36m 10% Vic

The Millennium Drought stands out as the longest period of widespread serious rain deficiency.

Fig. 16:  Periods of 36 months serious rain deficiency: South-West Australia

36m 10% SW Oz

Here we see that all but one month of all the 36 month periods of serious rain deficiency have occurred since 1970, reflecting the marked drying trend.  This really is an example of climate changing.

Winter rainfall

Fig. 17:  Winter Rainfall Deciles across Australia, 2018

winter rain 2018

According to the Climate Council, “Climate change has contributed to a southward shift in weather systems that typically bring cool season rainfall to southern Australia.”  However the usual areas affected by this southwards shift, Tasmania, south-west Victoria, southern South Australia, and most of the south-west of Western Australia, have had an average to above average winter.  Droughted areas are to the north.   The southwards shift of weather systems caused by Climate Change cannot be claimed to have any part in this drought.

Drought is a dreadful calamity wherever and whenever it occurs.  And on top of other difficulties in Queensland is the bureaucratic approval process under Vegetation Management regulations before graziers can push mulga to feed starving stock.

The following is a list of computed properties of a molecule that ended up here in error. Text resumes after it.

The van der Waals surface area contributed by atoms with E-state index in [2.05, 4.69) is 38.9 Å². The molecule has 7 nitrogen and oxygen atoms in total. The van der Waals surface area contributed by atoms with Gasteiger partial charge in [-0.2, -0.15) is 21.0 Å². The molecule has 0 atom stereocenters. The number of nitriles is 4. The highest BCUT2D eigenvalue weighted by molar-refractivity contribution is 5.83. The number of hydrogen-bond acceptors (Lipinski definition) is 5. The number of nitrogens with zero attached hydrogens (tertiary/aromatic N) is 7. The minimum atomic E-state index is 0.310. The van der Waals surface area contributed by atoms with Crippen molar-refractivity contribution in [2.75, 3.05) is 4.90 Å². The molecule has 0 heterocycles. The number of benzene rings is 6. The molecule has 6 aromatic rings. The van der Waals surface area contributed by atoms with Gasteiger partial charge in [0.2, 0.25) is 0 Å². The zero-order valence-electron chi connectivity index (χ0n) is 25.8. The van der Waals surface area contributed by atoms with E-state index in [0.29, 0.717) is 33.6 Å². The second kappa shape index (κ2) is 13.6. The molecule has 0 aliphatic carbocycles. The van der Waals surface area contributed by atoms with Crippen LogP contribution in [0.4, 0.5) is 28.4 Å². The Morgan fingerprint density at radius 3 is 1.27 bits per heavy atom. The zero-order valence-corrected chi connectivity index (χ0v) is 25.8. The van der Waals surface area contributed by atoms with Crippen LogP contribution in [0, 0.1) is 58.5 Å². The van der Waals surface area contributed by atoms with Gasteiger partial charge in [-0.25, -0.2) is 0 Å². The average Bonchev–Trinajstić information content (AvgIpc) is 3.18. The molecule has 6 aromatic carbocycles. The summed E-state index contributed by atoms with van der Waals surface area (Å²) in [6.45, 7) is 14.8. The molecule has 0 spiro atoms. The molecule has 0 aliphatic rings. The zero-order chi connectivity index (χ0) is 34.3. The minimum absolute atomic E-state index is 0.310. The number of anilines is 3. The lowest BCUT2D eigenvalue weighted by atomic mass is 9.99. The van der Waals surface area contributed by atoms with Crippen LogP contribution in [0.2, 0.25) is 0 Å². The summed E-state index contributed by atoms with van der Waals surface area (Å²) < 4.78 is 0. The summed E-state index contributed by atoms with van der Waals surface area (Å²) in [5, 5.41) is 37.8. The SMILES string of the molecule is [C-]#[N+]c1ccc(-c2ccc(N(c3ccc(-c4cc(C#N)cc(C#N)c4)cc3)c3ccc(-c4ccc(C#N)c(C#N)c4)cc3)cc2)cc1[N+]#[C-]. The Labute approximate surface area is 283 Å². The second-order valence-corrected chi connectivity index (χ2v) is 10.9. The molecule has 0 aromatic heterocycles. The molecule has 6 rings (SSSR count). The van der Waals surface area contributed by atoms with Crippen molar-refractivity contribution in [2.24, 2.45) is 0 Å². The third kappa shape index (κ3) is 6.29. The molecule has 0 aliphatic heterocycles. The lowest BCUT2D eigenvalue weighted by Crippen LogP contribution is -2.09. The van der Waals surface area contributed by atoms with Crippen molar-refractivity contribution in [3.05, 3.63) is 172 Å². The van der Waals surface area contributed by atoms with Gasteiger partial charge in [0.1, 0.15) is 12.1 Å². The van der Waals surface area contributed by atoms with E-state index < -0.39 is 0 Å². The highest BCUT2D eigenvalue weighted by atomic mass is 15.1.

This drought may get worse if a full El Nino develops.  It is unlikely to break before six months or even 18 months.  By then it will be much more severe and widespread.  However, climate change has not caused this drought.  While there is evidence for increasing drought frequency and thus likelihood of more drought in the future in Tasmania, southern Victoria, southern South Australia, and the south-west of Western Australia, across the rest of Australia there is strong evidence that droughts have become less frequent, less severe, less widespread, and shorter.  If climate change is claimed as the cause of increasing droughts in the far southern regions, then climate change must also be causing less frequent droughts across the vast bulk of Australia, where droughts are always “likely to occur”, but not “more likely”.

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Drought and Climate Change Part 1: Long Term Rainfall

September 1, 2018